Piedmont Lithium Inc‘s (ASX:PLL) (NASDAQ:PLL) (OTCMKTS:PDDTF) updated scoping study has confirmed the integrated Carolina Lithium Project in the US will be one of the world’s largest and lowest-cost sustainable producers of lithium hydroxide.

The latest report is based on a mineral resource estimate, updated in April 2021, indicating that the project contains 39.2 million tonnes of resource at 1.09% lithium hydroxide.

A by-product estimate, released earlier this week, suggests 7.4 million tonnes of quartz, 11.1 million tonnes of feldspar and 1.1 million tonnes of mica are also contained within the project.

Based on a 20-year project lifespan, the scoping study estimates Carolina Lithium can produce 30,000 tonnes of lithium hydroxide every year – up from the projected 22,000 tonnes tabled in a 2020 scoping study.

Emphasis on sustainability

Piedmont Lithium president and CEO Keith Phillips said the company was “exceedingly pleased” with the updated scoping study results.

“The economics of our project continue to impress, but I and particularly proud of the project’s sustainability profile.

“Customers, investors and neighbours are increasingly focused on businesses that are ‘doing things the right way’.

“It is critical that raw material supply chains do not detract from the overall sustainability of our transition to electric vehicles.

“Our project will have a far lower environmental footprint than alternative suppliers and we expect that to position Piedmont well with all stakeholders.”

To enhance Carolina Lithium’s sustainability profile, Piedmont is working with a solar developer to construct a solar farm that can supply all of the company’s electricity needs.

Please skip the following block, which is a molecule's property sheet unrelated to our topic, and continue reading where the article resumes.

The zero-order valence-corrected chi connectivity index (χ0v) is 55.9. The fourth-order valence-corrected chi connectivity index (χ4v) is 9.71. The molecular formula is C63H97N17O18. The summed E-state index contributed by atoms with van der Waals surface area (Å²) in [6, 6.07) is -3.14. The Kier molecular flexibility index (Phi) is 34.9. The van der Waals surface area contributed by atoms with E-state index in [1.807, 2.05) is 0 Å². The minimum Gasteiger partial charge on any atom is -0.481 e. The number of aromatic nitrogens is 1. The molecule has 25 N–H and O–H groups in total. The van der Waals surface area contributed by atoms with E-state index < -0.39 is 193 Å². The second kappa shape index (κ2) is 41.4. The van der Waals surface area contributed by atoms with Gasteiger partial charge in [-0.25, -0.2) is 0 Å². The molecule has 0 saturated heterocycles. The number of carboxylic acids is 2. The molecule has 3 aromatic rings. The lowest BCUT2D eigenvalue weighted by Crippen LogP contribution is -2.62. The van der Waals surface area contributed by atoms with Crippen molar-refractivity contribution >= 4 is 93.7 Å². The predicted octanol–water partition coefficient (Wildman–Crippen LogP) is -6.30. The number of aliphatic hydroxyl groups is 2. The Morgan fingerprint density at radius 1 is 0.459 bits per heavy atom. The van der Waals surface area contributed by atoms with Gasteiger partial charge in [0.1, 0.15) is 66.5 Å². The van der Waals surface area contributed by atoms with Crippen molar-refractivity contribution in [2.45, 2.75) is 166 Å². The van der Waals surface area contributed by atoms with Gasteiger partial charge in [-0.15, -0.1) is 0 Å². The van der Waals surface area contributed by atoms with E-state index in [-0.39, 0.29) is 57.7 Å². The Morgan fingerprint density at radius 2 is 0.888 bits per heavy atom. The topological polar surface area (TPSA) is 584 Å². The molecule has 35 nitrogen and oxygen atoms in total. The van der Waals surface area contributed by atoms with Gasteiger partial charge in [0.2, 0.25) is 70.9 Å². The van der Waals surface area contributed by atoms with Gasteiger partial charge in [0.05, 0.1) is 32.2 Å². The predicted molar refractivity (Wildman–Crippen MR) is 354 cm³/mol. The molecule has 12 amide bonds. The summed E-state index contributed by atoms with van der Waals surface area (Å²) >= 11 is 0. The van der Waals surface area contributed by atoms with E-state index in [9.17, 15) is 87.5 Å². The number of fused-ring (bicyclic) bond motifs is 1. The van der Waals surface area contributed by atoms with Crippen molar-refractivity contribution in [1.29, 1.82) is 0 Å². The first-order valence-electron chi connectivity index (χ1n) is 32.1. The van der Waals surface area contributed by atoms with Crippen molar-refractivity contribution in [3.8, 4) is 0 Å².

Piedmont also intends to utilise electric equipment where possible, especially in ore transportation – an activity that is particularly reliant on fossil fuel.

Financials

Piedmont’s North Carolina lithium asset, situated in Gaston County, is estimated to bring in US$401 million every year in earnings before interest, taxes, depreciation and amortisation (EBITDA). In the last scoping study, the project was forecast to bring in US$218 million in EBITDA annually.

A table indicating the change in scoping study values between 2020 and 2021.

Carolina Lithium’s after-tax net present value (NPV) has also jumped considerably, now at US$1.92 billion. It’s almost double the US$1.07 billion after-tax NPV tabled in the previous study.

The US project carries a 31% after-tax internal rate of return and a 2.9-year payback period, with lithium hydroxide production to set the developer back US$2,943 per tonne.

Overall, the estimated initial capital costs required to bring the project into operation total US$836.6 million.

This is up from the US$545 million tabled in 2020, and Piedmont chalks the jump up to changes in the project’s scale, its environmental, social and governance initiatives and inflation adjustments.

Change in estimated project capital cost between 2020 and 2021.

Next steps

Now, with a revitalised resource estimate and scoping study in tow, Piedmont will focus on preparing the Carolina Lithium project’s definitive feasibility study.

The company is also targeting a final investment decision in December 2021.

From there, Piedmont hopes to kick off design engineering and construction at Carolina in 2022, with mechanical completion slated for October the following year.

If all goes to plan, the project will undergo a commissioning start in December 2023.

Piedmont intends to broaden its leadership team and investigate partnership opportunities to ready the Carolina Lithium Project for production to progress its plans.

Phillips said: “As we move forward to complete a definitive feasibility study for Carolina Lithium later in 2021, Piedmont has engaged Evercore and JP Morgan as financial advisors to evaluate potential strategic partnering and financing options for its North Carolina project.

“Given the project’s unique position as the only American spodumene project, with world-class scale, economics and sustainability, we expect strategic interest to be robust.”